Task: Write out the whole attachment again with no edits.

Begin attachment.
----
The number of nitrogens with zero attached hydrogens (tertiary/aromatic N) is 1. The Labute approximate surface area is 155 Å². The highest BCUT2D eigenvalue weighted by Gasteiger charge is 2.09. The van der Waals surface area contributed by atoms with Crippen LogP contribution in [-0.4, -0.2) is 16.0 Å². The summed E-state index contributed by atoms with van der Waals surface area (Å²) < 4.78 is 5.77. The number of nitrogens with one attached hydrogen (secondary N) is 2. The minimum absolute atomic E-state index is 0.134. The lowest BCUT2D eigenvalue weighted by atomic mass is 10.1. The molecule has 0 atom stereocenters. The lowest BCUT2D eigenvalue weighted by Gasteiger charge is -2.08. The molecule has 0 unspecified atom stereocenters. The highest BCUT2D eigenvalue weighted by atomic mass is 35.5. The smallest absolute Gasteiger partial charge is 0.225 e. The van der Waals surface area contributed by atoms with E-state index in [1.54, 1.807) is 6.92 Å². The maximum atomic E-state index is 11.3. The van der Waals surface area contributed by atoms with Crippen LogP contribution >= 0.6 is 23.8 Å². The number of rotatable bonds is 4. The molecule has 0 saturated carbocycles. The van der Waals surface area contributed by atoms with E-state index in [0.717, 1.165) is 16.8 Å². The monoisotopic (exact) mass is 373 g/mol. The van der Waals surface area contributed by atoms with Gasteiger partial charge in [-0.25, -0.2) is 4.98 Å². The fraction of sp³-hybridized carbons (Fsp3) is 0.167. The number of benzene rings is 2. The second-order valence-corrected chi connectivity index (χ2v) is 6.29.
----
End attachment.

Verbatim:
The number of nitrogens with zero attached hydrogens (tertiary/aromatic N) is 1. The Labute approximate surface area is 155 Å². The highest BCUT2D eigenvalue weighted by Gasteiger charge is 2.09. The van der Waals surface area contributed by atoms with Crippen LogP contribution in [-0.4, -0.2) is 16.0 Å². The summed E-state index contributed by atoms with van der Waals surface area (Å²) < 4.78 is 5.77. The number of nitrogens with one attached hydrogen (secondary N) is 2. The minimum absolute atomic E-state index is 0.134. The lowest BCUT2D eigenvalue weighted by atomic mass is 10.1. The molecule has 0 atom stereocenters. The lowest BCUT2D eigenvalue weighted by Gasteiger charge is -2.08. The molecule has 0 unspecified atom stereocenters. The highest BCUT2D eigenvalue weighted by atomic mass is 35.5. The smallest absolute Gasteiger partial charge is 0.225 e. The van der Waals surface area contributed by atoms with E-state index in [1.54, 1.807) is 6.92 Å². The maximum atomic E-state index is 11.3. The van der Waals surface area contributed by atoms with Crippen LogP contribution >= 0.6 is 23.8 Å². The number of rotatable bonds is 4. The molecule has 0 saturated carbocycles. The van der Waals surface area contributed by atoms with E-state index in [0.717, 1.165) is 16.8 Å². The monoisotopic (exact) mass is 373 g/mol. The van der Waals surface area contributed by atoms with Gasteiger partial charge in [-0.25, -0.2) is 4.98 Å². The fraction of sp³-hybridized carbons (Fsp3) is 0.167. The number of benzene rings is 2. The second-order valence-corrected chi connectivity index (χ2v) is 6.29.